Chanel's Karl Lagerfeld said that if models don't want to be groped, they should "join a nunnery"
Since it began to take hold in fall 2017, the #MeToo movement has made a difference in the way many people think about sexual harassment and assault. But sadly, not everyone is on board with the movement. One of those opposed is Chanel designer Karl Lagerfeld, who recently criticized models who speak out against groping in the industry.
In an April 12th interview with the magazine Numéro, Lagerfeld said that he was “fed up” with the #MeToo movement. The designer contended that he didn’t believe the accusations of sexual harassment against Harvey Weinstein and that he was surprised that the 84 women accusing Weinstein “have taken 20 years to remember what happened.” He then complained that asking models for their consent before posing them was “too much.”
“I read somewhere that now you must ask a model if she is comfortable with posing,” Lagerfeld said in the interview. “It’s simply too much, from now on, as a designer, you can’t do anything.”
Lagerfeld also came to the defense of the stylist Karl Templer, who has been accused of groping models and pulling down their underwear, and dismissed the allegations as models being overly sensitive.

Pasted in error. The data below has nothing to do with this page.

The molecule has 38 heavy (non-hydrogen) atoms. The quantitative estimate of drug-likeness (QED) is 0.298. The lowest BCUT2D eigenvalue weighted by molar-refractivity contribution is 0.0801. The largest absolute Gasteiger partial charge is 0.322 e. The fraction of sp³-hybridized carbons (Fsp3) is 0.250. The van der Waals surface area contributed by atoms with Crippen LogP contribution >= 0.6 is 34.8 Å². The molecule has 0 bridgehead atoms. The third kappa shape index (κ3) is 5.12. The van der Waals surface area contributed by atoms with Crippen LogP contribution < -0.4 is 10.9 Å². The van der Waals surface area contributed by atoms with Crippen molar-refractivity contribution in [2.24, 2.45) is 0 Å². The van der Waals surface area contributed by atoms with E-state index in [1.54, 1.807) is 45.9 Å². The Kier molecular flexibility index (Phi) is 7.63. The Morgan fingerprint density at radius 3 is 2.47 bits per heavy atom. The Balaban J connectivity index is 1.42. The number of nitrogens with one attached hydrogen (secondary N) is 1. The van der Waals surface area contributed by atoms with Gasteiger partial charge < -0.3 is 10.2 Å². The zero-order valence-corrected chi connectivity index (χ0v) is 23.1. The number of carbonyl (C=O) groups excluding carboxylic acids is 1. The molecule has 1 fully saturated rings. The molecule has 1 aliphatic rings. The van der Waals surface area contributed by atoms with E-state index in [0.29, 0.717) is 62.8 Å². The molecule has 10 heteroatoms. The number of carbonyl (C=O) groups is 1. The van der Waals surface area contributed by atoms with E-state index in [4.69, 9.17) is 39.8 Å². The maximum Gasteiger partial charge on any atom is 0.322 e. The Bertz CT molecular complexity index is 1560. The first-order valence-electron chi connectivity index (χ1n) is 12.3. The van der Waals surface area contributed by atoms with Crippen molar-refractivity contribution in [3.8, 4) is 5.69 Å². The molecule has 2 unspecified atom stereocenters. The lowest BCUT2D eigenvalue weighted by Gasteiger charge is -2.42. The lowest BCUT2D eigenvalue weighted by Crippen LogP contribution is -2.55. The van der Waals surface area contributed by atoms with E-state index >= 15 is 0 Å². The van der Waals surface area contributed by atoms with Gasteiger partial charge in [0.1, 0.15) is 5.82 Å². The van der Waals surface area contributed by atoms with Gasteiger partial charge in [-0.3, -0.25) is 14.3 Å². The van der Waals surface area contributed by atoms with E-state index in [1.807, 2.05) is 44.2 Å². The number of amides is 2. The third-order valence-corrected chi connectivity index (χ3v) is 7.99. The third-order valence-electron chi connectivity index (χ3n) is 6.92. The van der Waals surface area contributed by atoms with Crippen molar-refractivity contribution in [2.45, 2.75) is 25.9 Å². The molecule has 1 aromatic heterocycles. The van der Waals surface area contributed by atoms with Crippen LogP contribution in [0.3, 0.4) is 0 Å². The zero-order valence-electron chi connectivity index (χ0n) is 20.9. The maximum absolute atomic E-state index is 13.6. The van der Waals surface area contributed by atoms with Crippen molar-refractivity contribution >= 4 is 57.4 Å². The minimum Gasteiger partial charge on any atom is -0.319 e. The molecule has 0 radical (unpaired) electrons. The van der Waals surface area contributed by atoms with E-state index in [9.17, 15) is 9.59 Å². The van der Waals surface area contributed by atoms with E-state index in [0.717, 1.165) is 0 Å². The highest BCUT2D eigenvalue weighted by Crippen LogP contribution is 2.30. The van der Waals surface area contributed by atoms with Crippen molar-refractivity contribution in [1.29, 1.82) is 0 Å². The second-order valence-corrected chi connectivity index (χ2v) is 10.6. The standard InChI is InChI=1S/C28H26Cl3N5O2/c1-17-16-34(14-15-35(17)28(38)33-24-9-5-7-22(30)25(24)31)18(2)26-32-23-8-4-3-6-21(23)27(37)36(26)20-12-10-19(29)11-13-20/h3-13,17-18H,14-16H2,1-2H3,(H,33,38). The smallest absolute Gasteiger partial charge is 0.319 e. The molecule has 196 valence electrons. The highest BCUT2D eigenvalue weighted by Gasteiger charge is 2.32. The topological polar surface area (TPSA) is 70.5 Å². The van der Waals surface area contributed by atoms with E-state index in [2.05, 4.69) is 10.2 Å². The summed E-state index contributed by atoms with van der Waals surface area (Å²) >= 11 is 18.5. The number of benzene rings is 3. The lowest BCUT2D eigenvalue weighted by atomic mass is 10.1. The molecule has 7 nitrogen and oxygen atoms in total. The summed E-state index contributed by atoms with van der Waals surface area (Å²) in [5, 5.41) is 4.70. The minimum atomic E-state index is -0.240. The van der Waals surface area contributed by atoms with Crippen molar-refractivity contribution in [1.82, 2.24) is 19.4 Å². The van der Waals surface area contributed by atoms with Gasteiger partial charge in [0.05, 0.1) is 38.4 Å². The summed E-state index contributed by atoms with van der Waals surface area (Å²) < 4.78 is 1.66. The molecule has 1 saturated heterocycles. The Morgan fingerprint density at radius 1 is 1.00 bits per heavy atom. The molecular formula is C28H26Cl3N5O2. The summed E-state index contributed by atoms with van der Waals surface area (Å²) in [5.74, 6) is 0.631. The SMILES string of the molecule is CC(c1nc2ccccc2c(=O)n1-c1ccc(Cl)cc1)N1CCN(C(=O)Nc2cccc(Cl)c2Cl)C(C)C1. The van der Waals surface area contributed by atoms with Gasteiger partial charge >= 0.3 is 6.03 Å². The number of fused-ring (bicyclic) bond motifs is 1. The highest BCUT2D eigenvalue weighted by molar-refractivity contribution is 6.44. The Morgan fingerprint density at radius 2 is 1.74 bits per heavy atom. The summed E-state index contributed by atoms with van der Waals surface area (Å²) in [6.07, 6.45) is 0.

Rose McGowan, one of the #MeToo movement’s fiercest proponents, slammed Lagerfeld for his comments in an April 15th tweet.
Lagerfeld has a reputation for making inflammatory comments. In 2012, the designer called Adele “a little too fat.” In 2016, he blamed Kim Kardashian for being robbed. And in November 2017, he criticized German Chancellor Angela Merkel for her plan to allow more refugees into Germany, referring to refugees as Jews’ “worst enemies.”
Given Lagerfeld’s history, we’re not entirely surprised by his latest comments. That being said, his remark that women should join a convent to avoid groping are infuriating. The fact that Lagerfeld is willing to defend Weinstein against the word of 84 women shows just how stigmatized survivors of sexual harassment are. It’s clear that we still have a long way to go in the fight against sexual harassment and assault. We need to believe those who come forward.